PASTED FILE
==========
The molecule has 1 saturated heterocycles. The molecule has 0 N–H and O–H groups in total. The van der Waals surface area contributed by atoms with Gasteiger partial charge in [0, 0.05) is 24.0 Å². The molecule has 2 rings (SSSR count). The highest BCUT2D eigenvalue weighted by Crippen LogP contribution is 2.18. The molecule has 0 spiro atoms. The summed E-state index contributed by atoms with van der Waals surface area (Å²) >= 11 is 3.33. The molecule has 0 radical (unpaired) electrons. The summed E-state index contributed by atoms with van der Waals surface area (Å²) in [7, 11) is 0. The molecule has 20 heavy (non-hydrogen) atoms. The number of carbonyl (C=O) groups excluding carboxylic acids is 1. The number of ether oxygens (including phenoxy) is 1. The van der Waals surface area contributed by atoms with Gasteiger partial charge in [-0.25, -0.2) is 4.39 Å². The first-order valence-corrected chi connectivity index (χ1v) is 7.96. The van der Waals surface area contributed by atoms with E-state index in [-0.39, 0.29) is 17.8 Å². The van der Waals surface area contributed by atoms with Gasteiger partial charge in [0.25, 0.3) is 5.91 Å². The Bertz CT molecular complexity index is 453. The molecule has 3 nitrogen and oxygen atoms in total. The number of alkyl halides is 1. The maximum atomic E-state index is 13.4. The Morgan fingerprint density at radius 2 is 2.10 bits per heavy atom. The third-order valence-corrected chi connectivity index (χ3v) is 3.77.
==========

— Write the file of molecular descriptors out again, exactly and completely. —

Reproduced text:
The molecule has 1 saturated heterocycles. The molecule has 0 N–H and O–H groups in total. The van der Waals surface area contributed by atoms with Gasteiger partial charge in [0, 0.05) is 24.0 Å². The molecule has 2 rings (SSSR count). The highest BCUT2D eigenvalue weighted by Crippen LogP contribution is 2.18. The molecule has 0 spiro atoms. The summed E-state index contributed by atoms with van der Waals surface area (Å²) >= 11 is 3.33. The molecule has 0 radical (unpaired) electrons. The summed E-state index contributed by atoms with van der Waals surface area (Å²) in [7, 11) is 0. The molecule has 20 heavy (non-hydrogen) atoms. The number of carbonyl (C=O) groups excluding carboxylic acids is 1. The number of ether oxygens (including phenoxy) is 1. The van der Waals surface area contributed by atoms with Gasteiger partial charge in [-0.25, -0.2) is 4.39 Å². The first-order valence-corrected chi connectivity index (χ1v) is 7.96. The van der Waals surface area contributed by atoms with E-state index in [-0.39, 0.29) is 17.8 Å². The van der Waals surface area contributed by atoms with Gasteiger partial charge in [0.25, 0.3) is 5.91 Å². The Bertz CT molecular complexity index is 453. The molecule has 3 nitrogen and oxygen atoms in total. The number of alkyl halides is 1. The maximum atomic E-state index is 13.4. The Morgan fingerprint density at radius 2 is 2.10 bits per heavy atom. The third-order valence-corrected chi connectivity index (χ3v) is 3.77.